Last week I went to a local networking meetup group. These kinds of groups generally aren’t full of my ideal audience, but I like to go to this particular one because they always have a speaker, and hearing people like LinkedIn expert Kevin Knebl or Facebook guru Andrea Vahl for free is something I can’t pass up!
Anywho, as we were finishing up, the gentleman sitting next to me, an architect looking to start his own firm, asked me a variation on a question I get a lot:
How do I start a blog?
Usually, these people want to know technical directions, as in, what software should I use, where do I go, how does it work?
But frankly, those are the wrong questions to ask right out of the gate.
There are plenty of tutorials out there on the web on how to physically start a blog (I recommend using WordPress), but the bigger, more important question they should be asking is:
How do I write a blog?
If you have a business, blogging is not just about writing what’s on your mind. I’m a big believer that if your blog doesn’t support your business — bring new traffic to your website, convert that traffic to your email list, and then help convince those readers and subscribers to become customers — then it’s a waste of time.
Business blogging requires a strategy. So let’s break it down as to how you can create yours.
The absolute first thing you must understand about your business blog is why you are writing it.
There are three main reasons people read blogs:
This is the value that blogs deliver for the readers. Most business blogs fall into the education category. It used to be that business only blogged to educate readers about their business, as in, what’s happening with their business.
More recently, with the advent of the freemium model, more and more businesses are giving their readers the education information they might have had to pay for before.
For example, a marketing firm before might only have blogged about what was happening with the firm: we hired a new associate, we’ve expanded our services, we will be speaking at this event, etc. Now, with a freemium model, the same firm might give away free tutorials on their blog, teach their readers how to create a certain kind of graphic or document, or post images of inspiring designs. They’re giving away for free what they might have charged for in the past.
Beyond understanding what you hope to deliver to your audience, you need to have an idea of what you hope to gain as well. For example, your goal may be to deliver value by educating your audience, but your business goal may be to get people to sign up for your email list, share your content on social media, or buy your latest thing.
Your business goals for your blog will probably change more frequently than the value you deliver, and will depend a lot on where you are in your business’ development and where you are in your sales cycle.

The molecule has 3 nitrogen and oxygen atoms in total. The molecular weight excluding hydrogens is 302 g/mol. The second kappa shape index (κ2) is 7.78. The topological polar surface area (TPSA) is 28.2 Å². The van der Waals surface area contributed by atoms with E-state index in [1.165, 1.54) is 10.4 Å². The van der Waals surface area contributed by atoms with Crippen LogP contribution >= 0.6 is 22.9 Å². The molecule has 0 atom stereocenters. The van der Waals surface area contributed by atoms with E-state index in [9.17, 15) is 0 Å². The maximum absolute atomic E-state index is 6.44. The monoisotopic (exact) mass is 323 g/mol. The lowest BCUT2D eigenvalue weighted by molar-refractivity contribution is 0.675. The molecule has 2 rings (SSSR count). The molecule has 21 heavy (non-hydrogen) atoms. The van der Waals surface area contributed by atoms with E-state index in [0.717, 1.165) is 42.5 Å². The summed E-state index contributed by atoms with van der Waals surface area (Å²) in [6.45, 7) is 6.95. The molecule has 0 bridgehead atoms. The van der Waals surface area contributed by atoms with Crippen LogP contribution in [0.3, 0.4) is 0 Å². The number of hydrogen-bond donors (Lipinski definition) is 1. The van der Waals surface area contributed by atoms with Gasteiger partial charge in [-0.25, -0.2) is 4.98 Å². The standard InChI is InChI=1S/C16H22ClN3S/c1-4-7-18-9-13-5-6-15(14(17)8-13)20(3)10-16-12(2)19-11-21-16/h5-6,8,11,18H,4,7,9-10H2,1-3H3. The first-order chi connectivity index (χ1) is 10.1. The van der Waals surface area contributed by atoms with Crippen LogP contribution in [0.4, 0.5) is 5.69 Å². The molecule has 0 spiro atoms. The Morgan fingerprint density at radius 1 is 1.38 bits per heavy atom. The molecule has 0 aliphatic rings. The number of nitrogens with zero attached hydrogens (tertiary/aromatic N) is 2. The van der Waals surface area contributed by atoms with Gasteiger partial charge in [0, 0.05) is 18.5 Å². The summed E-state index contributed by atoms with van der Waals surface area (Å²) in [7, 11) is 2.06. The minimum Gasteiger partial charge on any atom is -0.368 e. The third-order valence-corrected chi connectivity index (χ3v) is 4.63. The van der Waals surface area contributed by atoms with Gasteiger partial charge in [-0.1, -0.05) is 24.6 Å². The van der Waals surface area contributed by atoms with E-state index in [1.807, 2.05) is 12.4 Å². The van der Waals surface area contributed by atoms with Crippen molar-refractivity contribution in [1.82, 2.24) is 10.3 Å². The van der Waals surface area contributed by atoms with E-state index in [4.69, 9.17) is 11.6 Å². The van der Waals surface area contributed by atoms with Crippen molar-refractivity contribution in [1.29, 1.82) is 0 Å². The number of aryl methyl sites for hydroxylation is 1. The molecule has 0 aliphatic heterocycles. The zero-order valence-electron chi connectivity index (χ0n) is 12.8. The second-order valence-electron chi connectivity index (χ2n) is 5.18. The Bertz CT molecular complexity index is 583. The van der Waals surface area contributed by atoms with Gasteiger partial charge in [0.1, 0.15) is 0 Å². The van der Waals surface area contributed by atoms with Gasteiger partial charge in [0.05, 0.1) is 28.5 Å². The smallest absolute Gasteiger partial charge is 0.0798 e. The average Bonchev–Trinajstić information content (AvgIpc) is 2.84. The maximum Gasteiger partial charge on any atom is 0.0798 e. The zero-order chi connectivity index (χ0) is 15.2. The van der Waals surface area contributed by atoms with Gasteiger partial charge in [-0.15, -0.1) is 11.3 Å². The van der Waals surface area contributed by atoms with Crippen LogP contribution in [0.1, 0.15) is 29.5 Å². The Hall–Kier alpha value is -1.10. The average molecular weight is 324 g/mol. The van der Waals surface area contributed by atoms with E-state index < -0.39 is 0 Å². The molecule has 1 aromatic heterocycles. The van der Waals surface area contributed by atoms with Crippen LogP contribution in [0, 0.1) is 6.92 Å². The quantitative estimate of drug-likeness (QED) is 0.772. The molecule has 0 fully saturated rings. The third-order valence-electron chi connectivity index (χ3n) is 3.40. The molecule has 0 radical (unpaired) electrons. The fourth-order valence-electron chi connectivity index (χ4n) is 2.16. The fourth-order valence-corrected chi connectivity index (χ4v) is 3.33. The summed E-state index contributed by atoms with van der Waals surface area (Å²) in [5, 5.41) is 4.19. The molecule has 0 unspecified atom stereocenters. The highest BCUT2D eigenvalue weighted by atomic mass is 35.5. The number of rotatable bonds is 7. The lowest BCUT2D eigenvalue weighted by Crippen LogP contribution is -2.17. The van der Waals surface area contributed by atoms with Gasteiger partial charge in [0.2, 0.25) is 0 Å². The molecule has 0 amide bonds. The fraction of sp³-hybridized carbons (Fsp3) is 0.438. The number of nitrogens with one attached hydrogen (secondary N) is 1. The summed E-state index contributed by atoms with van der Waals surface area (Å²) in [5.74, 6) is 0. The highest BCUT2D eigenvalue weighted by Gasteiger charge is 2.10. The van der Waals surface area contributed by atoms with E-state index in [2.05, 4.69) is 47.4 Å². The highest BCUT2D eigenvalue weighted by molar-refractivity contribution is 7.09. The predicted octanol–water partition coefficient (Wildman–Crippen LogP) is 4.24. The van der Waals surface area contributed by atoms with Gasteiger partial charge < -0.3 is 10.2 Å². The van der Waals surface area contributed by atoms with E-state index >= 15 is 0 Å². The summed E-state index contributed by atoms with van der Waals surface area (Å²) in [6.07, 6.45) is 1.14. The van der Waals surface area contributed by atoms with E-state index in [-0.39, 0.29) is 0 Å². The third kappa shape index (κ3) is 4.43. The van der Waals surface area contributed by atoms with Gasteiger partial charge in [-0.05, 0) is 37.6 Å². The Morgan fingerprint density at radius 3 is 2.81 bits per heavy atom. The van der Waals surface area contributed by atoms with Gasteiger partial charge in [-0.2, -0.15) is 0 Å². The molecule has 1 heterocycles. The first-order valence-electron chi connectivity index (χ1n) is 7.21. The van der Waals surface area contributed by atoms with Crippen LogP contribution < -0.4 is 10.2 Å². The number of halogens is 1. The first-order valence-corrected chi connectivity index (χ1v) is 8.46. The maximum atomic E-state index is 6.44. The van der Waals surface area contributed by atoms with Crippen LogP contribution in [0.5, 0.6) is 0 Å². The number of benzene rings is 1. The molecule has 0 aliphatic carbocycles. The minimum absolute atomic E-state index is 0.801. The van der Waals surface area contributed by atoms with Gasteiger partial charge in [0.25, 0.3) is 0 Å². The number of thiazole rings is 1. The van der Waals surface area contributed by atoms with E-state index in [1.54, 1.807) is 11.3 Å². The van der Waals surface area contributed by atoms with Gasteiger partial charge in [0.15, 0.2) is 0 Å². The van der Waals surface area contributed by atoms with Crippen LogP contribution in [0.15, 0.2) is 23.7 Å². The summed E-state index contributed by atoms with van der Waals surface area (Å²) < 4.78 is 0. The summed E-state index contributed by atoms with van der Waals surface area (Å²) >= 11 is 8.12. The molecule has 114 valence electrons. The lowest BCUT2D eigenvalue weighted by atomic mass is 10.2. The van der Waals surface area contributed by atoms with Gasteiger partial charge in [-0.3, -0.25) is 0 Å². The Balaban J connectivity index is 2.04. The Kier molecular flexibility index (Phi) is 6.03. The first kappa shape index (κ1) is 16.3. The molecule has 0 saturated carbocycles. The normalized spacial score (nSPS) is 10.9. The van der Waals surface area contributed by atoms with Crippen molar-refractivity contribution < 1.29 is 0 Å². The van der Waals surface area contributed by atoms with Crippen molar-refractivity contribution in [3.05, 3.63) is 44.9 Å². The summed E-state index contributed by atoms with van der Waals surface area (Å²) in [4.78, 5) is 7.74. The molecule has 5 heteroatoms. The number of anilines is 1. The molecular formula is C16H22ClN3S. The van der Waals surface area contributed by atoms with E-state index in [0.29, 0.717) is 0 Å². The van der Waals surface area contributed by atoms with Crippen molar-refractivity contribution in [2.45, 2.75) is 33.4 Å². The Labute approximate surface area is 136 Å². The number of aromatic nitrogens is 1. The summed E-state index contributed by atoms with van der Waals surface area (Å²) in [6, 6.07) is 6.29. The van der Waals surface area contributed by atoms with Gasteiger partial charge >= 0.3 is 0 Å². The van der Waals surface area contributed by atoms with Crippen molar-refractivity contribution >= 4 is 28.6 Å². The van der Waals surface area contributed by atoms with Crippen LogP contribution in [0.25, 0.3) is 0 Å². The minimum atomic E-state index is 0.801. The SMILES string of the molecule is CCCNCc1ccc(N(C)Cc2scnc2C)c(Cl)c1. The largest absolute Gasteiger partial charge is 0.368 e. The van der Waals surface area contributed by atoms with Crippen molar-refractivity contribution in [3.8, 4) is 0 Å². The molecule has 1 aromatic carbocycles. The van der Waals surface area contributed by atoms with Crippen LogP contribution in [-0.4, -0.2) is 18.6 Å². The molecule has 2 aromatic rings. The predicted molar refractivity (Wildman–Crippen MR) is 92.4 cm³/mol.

Understanding how the value you deliver and how you will work towards your business goals work together will help you understand why you’re blogging for your business.i
These articles will help you get a handle on understanding the WHY behind your blog:
You also need to know WHO you’re writing to. I often see small business bloggers writing to the wrong audience, so before you ever start writing, make sure you understand who your ideal reader is. (Here’s a hint: she might be slightly different from your ideal customer.)
And once you know who your reader is, you can better understand what he or she wants from you and your blog.
Everything you write about on your blog should serve your greater purpose. If, for example, your purpose is to inspire your readers and build your email list, that will help dictate which topics you should write about.
But that doesn’t mean that figuring out what to write about every week is easy! When you need some inspiration, check out these resources and posts:
The second biggest problem I see with small business blogs is the Field of Dreams mentality: the business owner believes, “If I write it, they will come.”
And that just ain’t the case any more.
As much as you need to have a strategy for writing your blog, you also have to have a strategy for promoting it. This includes sharing it with your social media networks, but you have to go beyond that as well. These articles will help you understand the basics of blog promotion:
Finally, as a solopreneur or micro-business owner, you must learn how to create and write content quickly and efficiently. If it takes you 10 hours a week to create and promote your content, it’s pretty likely that you’re not making a good return on that time investment. Steal some of my best techniques for blogging more quickly and efficiently:
Now it’s your turn: What questions do you have about building your blogging strategy? Let me know in the comments below.